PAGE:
On the Halloween of my third grade year I showed up to our school assembly sporting black robes, taped glasses, a crudely drawn backwards lightning bolt on my forehead and a stick I found on my way to class. I was also wearing a stupid grin on my face, barely able to contain my excitement of becoming a two-dollar costumed imitation of my hero at the time.
I was Harry Potter, boy wizard extraordinaire, enemy of He-Who-Must-Not-Be-Named and hero of my own book series. With my best friends Ron and Hermione, I was bound for magical adventures throughout the- “HEY YOU CAN’T BE HARRY POTTER HE ISN’T ASIAN.”
A sneering eight-year old dressed as a Ninja Turtle snaps me back to reality. Weakly, I protest that Harry has black hair and it’s not entirely obvious from the book cover what race he is but am immediately told Harry has to be white. This time another girl in a tutu nearby nods matter-of-factly.
My face feels hot with embarrassment. A douchenugget wearing a Jason ski mask breaks my stick wand. Fighting back tears, I ask who I should dress up as. Someone suggests Jackie Chan. Not a particular character he had played in a movie, but just Jackie Chan.
Born to Chinese immigrant parents in a sea of white faces in suburban Kansas, this had increasingly become my reality growing up. Who I could be, or even who I wanted to pretend to be was limited by others to a small palette of concepts and names I had no interest in. Math genius, stoic Kung Fu guy, weird foreign loser kid in general. At the same time, I had no real life heroes in real life, TV or otherwise who looked even remotely like me. And so I turned to books.
Thematically, I felt like I related to Harry. He wasn’t exactly the coolest kid in school and was blundering his way through a crazy magical world without context (This is not entirely dissimilar to being the child of immigrants attending American elementary school).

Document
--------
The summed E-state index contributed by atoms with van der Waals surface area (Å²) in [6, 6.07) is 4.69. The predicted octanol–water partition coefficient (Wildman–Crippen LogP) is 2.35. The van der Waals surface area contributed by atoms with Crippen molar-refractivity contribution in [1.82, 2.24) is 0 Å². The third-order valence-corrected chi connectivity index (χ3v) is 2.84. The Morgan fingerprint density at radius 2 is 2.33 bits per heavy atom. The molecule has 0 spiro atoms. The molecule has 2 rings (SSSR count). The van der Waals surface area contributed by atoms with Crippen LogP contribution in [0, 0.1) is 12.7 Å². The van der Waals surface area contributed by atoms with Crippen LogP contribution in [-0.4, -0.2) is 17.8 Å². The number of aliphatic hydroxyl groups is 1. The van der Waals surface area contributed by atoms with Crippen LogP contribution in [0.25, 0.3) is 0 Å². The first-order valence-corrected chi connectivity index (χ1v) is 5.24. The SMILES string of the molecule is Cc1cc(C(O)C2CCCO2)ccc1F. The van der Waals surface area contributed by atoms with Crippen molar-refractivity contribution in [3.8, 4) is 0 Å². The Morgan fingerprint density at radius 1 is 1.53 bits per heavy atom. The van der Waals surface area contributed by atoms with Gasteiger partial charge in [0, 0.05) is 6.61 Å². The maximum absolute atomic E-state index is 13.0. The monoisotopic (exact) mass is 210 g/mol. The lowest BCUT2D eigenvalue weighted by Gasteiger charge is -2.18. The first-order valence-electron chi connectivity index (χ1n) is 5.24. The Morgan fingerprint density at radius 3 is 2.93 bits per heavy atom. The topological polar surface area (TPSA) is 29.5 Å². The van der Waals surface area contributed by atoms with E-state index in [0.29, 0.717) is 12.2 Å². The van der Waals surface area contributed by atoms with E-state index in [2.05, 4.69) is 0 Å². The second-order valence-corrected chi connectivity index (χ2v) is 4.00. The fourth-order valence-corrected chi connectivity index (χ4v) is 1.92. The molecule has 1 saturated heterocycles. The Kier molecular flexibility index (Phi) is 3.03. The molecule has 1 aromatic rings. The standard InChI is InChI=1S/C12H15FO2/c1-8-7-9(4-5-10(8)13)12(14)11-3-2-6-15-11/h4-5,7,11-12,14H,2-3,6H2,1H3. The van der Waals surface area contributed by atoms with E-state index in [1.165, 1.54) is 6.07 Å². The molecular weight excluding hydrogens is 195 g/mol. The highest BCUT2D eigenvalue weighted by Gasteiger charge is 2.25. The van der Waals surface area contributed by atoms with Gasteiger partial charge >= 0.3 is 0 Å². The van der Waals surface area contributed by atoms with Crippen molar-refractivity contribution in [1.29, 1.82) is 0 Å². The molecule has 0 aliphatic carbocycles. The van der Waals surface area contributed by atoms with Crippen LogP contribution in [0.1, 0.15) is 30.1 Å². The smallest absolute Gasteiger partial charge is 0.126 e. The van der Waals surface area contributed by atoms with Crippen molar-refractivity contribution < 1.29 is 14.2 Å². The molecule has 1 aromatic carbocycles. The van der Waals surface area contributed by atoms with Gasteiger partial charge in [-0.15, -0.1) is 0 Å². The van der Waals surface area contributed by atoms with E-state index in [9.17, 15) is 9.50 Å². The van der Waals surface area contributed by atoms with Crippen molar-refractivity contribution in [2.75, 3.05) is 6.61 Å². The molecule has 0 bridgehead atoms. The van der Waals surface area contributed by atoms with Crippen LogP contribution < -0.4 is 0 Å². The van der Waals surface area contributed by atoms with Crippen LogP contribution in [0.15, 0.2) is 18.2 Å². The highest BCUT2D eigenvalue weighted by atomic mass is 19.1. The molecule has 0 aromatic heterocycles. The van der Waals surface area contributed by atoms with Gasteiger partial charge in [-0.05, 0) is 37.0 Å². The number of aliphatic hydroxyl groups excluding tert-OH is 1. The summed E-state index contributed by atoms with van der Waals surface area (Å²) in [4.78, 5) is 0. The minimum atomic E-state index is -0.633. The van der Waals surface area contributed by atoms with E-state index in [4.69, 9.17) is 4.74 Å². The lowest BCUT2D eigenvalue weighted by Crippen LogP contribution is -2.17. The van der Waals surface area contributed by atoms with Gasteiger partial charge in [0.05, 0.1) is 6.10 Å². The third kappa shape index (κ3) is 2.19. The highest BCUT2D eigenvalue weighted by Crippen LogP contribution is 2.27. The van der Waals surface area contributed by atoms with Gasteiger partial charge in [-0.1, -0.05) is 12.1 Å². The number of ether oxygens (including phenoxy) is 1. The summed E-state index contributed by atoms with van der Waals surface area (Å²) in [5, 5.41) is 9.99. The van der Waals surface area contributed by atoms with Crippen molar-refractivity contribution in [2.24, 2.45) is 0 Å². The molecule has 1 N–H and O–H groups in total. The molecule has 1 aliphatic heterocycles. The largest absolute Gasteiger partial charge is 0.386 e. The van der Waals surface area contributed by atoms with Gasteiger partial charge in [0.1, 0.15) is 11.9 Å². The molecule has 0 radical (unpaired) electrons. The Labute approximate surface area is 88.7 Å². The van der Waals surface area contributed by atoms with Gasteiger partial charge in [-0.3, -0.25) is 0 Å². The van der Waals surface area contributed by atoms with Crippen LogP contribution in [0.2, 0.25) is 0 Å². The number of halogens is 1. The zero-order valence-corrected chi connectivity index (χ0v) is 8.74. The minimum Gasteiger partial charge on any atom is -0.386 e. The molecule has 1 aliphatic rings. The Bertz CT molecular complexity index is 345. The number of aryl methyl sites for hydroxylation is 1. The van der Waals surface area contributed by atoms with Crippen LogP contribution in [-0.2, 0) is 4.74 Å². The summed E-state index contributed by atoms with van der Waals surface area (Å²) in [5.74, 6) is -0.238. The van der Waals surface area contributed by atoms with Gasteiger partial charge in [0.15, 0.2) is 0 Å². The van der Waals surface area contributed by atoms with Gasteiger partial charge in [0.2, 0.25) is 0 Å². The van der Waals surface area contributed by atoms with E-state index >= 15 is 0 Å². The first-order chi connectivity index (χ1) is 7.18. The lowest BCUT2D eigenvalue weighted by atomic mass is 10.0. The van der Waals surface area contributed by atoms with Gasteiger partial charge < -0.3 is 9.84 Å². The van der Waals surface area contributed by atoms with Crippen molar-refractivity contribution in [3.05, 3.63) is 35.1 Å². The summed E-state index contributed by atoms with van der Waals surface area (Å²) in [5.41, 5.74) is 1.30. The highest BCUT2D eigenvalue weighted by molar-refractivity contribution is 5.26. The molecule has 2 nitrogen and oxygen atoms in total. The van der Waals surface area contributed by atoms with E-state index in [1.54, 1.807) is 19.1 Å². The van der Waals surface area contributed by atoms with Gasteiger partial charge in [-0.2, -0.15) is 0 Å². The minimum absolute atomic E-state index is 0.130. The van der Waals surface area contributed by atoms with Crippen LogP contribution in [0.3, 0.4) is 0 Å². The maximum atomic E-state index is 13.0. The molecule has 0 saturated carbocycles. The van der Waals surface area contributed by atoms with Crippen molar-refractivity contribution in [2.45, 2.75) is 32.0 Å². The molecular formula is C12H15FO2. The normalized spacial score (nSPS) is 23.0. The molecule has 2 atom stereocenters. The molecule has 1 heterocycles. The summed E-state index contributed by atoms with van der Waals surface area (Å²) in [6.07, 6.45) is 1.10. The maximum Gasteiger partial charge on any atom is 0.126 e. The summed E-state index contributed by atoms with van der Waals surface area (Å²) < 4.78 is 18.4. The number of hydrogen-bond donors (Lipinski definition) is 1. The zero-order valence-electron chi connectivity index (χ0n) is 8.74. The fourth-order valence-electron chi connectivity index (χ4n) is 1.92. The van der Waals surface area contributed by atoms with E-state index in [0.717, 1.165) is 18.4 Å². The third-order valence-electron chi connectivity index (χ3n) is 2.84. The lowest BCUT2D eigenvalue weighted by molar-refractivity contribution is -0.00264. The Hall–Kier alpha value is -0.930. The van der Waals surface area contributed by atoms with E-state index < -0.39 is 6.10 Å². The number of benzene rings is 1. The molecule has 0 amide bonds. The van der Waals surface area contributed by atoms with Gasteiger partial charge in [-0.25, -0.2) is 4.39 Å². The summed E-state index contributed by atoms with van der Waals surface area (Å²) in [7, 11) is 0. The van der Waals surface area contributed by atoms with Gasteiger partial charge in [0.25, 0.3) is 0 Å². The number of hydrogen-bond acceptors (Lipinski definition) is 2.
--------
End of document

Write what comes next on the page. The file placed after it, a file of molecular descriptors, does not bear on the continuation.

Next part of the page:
One of the greatest things about books is not the exact arrangement of words on paper, but what is unwritten and left to your imagination. A book can give you enough to feel the world, but leave out just enough to insert yourself into the story. I wanted to be Harry Potter, live his adventures, overcome his troubles and gain the respect and friendship of his classmates. But I couldn’t. Not in my peers’ eyes anyways. Sure, apparently his eyes were green, but an Asian with green eyes would hardly be the craziest thing in a book where owls are a valid form of communication, broomsticks fly and MAGIC IS REAL.
Is it too much of a stretch to let a kid looking for a hero to pretend that the main character was Asian like him? It seems that even in literary fiction, unless there was an explicit plot-based need for an ethnic character, your default character is white and male. It’s an attitude that has extended beyond fantasy novels, where the concept of “normal” fits similar physical descriptors and anything that doesn’t fit the mold is different and only acceptable in limited doses on the periphery. This isn’t a criticism of any one race in particular, but I’m hoping that all of us can open our minds and reconsider what we see as normal.
This is why I am so happy to see the casting of Noma Dumezweni as Hermoine in the newest theatrical production of Harry Potter and the Cursed Child. Hermoine is a badass, intellectually strong woman with a lot of humanity, a character trait that isn’t limited to a particular race. Beyond that, you can see the beginnings of change: A man wearing a turban and a Captain America suit can garner cheers and admiration in New York City. The new Hulk is Asian! Black, Latino and people of other races have increasingly progressive portrayals in fictional media and are helping serve as role models for children of all colors in real life.
Obviously there are plenty of issues still, but even some of these minor steps were unthinkable for that eight year old Chinese-American boy with his stick and two dollar wizard costume.
My only regret is letting some stupid kids take my imagination away from me. I’m a little older now, but I won’t ever let anyone again tell me who I can or can’t be. There’s enough magic in this world for everyone, after all.